A heavy, strong, durable twilled fabric of cotton or man-made fibers, similar to denim, that has a diagonal 2x1 weave running up to the left selvage. When strength of fabric is essential, drill is suitable for slacks, uniforms, overalls, and work shirts. See twill

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dry cleaning

A method of removing soil from certain fabrics done with organic solvents instead of water.

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dry decating

A process of setting the luster of a wool fabric

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duck

Originally, a fabric lighter in weight than canvas. Today, the terms are synonymous. A durable plain-weave, closely woven cotton, generally made of ply yarns, in a variety of weights and thread counts. It is used for uniforms, belts, awnings, tents, and sails. See canvas.

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duffel cloth

A thick, heavy, napped coating fabric, usually used for duffel coats, hooded coats with wooden buttons that fasten through rope or leather thongs. Duffel cloth is traditionally tan or green, but can be any color.

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duplex printing

A method of printing the same design on both sides of the fabric to give the design additional definition and clarity of color. Also called register printing.

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durable finish

A rather loose term for a finish added to fabric as one of the final steps to improve the “wearability” of the fabric.

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easy care

An extremely loose term implying that a limited amount of ironing will be necessary after the item is washed. Easy care fabrics seem to be most successful when they are made of at least 65’% polyester, or have had a special finish applied to them. Durable press is a more reliable indication that garments or other items require little or no ironing.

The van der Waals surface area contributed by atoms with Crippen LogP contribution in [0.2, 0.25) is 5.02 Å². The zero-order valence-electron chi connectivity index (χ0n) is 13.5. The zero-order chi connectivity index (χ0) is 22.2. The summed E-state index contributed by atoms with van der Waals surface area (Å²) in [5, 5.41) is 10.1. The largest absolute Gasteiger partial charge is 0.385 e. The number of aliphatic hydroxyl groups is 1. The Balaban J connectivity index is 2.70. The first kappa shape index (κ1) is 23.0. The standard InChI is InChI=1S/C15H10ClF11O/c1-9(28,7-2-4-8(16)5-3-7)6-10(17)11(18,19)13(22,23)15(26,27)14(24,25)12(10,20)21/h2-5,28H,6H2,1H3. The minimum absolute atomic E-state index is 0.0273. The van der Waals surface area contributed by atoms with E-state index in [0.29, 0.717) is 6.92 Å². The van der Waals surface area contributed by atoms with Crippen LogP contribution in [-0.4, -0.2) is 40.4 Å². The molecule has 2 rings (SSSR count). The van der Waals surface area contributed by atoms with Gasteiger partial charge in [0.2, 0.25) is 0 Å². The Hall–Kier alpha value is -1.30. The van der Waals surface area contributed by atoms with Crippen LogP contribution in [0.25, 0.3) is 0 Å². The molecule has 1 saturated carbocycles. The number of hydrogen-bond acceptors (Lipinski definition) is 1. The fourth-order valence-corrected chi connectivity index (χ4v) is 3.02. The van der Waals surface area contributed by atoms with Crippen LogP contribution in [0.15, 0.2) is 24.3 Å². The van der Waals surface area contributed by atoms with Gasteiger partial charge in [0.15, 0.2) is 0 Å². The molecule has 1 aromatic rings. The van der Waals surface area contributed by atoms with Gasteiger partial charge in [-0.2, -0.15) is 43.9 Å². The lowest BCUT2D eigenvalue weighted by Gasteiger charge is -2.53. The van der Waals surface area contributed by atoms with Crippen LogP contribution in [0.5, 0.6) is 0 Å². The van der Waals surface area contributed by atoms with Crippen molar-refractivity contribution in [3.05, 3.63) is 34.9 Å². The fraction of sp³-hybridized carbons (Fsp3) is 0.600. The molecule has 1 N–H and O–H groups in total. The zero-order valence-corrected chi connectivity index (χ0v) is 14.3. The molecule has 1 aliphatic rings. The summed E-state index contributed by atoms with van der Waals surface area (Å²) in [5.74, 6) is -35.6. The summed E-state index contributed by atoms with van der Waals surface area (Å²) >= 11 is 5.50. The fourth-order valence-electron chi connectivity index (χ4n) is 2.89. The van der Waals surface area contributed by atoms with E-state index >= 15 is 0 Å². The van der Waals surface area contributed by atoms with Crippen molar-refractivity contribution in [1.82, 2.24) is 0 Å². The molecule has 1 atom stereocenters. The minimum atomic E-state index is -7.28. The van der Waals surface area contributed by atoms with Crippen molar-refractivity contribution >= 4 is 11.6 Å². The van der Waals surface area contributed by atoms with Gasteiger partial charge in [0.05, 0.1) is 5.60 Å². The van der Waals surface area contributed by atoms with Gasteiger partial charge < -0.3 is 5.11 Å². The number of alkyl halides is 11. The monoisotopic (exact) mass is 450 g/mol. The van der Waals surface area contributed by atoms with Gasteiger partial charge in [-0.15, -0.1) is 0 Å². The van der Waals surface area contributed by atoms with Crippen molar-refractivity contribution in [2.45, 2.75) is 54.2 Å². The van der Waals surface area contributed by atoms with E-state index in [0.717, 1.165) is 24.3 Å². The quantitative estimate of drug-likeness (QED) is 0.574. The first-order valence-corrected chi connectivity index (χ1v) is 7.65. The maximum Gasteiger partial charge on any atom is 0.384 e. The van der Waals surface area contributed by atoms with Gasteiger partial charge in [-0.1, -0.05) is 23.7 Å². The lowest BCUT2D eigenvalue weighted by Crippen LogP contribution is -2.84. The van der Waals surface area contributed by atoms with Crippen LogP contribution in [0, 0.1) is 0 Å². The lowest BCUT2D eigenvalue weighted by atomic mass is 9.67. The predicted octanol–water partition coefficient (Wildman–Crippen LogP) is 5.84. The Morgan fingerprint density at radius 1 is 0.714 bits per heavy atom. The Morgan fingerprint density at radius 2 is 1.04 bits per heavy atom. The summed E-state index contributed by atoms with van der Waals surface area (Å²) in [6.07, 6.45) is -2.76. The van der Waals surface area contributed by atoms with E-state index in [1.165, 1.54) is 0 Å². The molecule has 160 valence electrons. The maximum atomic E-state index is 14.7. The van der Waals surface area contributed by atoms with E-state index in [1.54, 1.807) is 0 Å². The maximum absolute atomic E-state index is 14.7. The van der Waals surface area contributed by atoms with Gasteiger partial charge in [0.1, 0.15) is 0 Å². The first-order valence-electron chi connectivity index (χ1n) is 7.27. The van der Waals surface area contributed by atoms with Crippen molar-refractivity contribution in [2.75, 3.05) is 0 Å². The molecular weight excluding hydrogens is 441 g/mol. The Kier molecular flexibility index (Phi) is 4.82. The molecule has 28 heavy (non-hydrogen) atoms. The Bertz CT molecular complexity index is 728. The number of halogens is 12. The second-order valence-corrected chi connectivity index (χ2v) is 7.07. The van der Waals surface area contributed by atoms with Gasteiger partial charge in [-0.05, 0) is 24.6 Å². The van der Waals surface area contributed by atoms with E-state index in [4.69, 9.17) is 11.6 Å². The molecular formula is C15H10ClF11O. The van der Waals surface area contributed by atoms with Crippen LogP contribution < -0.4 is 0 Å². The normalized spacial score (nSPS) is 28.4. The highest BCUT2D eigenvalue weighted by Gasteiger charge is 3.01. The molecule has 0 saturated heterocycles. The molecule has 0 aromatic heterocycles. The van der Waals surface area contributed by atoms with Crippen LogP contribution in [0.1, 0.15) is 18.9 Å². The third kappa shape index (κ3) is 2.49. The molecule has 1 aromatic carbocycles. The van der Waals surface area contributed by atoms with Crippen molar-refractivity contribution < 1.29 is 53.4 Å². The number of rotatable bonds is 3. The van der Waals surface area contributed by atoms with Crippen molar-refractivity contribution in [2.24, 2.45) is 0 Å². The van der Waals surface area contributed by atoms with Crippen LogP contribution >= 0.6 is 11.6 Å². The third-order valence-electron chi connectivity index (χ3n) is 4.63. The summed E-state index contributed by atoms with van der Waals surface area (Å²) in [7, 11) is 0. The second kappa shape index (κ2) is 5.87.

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embroidery

The term for a group of decorative, usually ornamental and nonfunctional needlework done with thread or yarn on fabric. Most machine embroidery is done by the Schiffli ma chine which can imitate many different hand embroidery stitches. Although embroidery is usually thaught of as being done in several colors, white work (white embroidery on white fabric) and black work (black embroidery on white fabric) are fairly common. Embroidery terms are tremendously variable, with different words being given to the same stitches in different countries, and even different sections of the same countries. Some of the most common embroidery stitches are beading, buttonhole stitch, chain stitch, chevron stitch, satin stitch, stem stitch, back stitch, and straight stitch.

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eyelash

Term used to describe clipped yarns that lie on the surface of a fabric, giving the effect of eyelashes.

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fabric softeners

Chemical solutions added to the final rinse to improve the hand of terry cloths and infants’ fabrics.